Samantha Rebelo 4th March 2018
Twelve years ago, I watched The Devil Wears Prada.
Yep… 12 years ago. Where have those 12 years gone? Looking back, I feel like I’ve been in some kind of coma, as if nothing has happened in my life. As if I’m in the same place; the exact same person.
Actually, a lot happened in my simple life: I opened a shop, ran it for four years, won a national prize for female entrepreneurs, then closed it. Meanwhile I was finishing a Masters degree, getting married, seeing my niece and nephew come into the world, buying a summer house, driving the Highway 1 from San Francisco to LA, travelling to Colombia, Argentina, Uruguay, Europe (four times) and numerous other travels in Brazil, which alone is big enough for a lifetime’s worth of travel.
Then I moved from Brazil to Scotland, and after that to England. I somehow found time to visit home a couple of times and I became seriously connected to my spiritual path. Oh! I also started a PhD which I will hopefully finish this year (fingers crossed). I did fieldwork for my thesis, met hundreds of people from all over the world, worked on an international documentary, won a scholarship, and won an international prize honouring my thesis in its early stages. I stayed in love with Grey’s Anatomy and learnt to deal with my own carousel — which according to Meredith Grey “never stops turning”. I stayed in command of a postgrad in digital marketing, and lectured for eight of these years… Yes, a lot happened. But still: it is impossible that I watched this movie 12. Whole. Years. Ago.
Why do I have this awkward distressing sensation that I didn’t use the past 12 years as well as I should have, and that somehow, I’ve wasted my life because I don’t own any Prada by now?
There is one scene of this movie I will never forget: Miranda — magazine editor and the “devil’s representative” — confronts her personal assistant, Andrea. Miranda takes issue with Andrea’s belief that fashion industry is superfluous and stupid, and that she plays no part in it. In the scene, Miranda coolly demonstrates how even those who think they’re somehow opting out of dealing with the consumerist devil still are.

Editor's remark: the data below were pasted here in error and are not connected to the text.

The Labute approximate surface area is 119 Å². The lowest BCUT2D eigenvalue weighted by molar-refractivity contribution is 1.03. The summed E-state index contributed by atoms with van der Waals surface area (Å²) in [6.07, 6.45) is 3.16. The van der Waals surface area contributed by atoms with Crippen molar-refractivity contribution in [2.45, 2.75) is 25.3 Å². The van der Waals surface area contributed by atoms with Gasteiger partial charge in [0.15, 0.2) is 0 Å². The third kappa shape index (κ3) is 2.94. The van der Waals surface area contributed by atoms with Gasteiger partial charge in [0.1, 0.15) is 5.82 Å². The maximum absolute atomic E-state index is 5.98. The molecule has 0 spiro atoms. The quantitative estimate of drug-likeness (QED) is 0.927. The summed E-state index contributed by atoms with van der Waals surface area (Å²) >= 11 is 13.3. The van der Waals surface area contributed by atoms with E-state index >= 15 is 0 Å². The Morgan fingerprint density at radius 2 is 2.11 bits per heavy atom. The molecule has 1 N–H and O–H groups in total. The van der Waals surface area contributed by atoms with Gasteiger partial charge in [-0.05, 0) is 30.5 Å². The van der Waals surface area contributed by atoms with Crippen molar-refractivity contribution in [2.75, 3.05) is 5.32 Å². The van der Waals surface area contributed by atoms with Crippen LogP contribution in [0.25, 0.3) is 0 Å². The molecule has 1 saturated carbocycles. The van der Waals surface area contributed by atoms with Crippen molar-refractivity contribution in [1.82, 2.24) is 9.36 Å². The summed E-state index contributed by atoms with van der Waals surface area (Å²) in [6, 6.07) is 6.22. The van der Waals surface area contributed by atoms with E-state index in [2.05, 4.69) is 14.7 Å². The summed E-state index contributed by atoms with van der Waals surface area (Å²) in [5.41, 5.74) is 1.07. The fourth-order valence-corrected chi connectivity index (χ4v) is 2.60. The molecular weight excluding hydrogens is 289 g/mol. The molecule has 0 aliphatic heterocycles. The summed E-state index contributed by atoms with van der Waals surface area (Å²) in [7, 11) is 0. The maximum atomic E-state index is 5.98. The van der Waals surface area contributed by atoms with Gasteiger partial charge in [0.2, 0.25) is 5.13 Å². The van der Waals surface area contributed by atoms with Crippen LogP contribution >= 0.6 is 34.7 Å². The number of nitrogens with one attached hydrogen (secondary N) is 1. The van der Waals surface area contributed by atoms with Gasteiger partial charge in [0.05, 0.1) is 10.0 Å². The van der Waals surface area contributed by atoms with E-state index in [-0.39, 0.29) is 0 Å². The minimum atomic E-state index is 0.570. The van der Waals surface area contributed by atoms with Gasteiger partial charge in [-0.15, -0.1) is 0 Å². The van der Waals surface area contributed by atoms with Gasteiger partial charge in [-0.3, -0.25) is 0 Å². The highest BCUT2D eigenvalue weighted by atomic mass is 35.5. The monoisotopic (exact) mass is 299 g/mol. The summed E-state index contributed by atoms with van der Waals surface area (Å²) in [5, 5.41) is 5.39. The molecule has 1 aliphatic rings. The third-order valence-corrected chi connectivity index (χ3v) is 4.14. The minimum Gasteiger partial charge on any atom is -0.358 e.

Miranda points out that, when Andrea picked up her blue sweater from some clearance bin, it had only found its way there years after that exact style and colour had been the type of high-fashion Andrea thought she was avoiding.
“That blue represents millions of dollars and countless jobs, and it’s sort of comical how you think that you’ve made a choice that exempts you from the fashion industry,” Miranda says.
Alice Phoebe Lou is a South African singer-songwriter whose song She, which features in Bombshell: The Hedy Lamarr Story, is nominated for Best Original Song.
I love her music, but in a recent TEDtalk, she spoke at length about her dislike for the pop music industry, or the mainstream, and how she wanted to be independent from it. Her music is unusual and different to the mainstream — so does that mean she’s likely to win an Oscar (despite probably not wanting to)?
As I don’t understand technical stuff about the Oscars, I decide to get in touch with a professional — Bram Meindersma, a Dutch sound designer and composer for film and TV. One of his works, the animation Negative Space is also shortlisted for an Oscar nomination this year.
Meindersma explains that the best original song category isn’t about music that’s new or unusual. He says: “I don’t feel it must be especially ‘original’, I focus more on helping to tell the story.”
First and foremost, he says, music should fit the genre of the film and not detract from it. “When a movie has strong originality, the soundtrack will have that too. When it’s a more conventional movie, it should be more conventional.
“I do like challenges though, and my style seems to drift towards the more experimental films and projects.”
I also want to get Meindersma’s take on opting-out of the mainstream — or trying to.
Isn’t Lou using just as typical a commercial strategy as mainstream pop artists? The award-winning sound designer answers: “It’s still a commercial strategy, it’s just not in the formal commercial pop-industry.”
He adds: “Other people might like the power and guidance of the ‘established’ music-industry, it’s a very personal matter I think.”
Just like Andrea from The Devil Wears Prada, Lou is trying to be outside the mainstream but is already part of it.
Samantha Rebelo 4th March 2018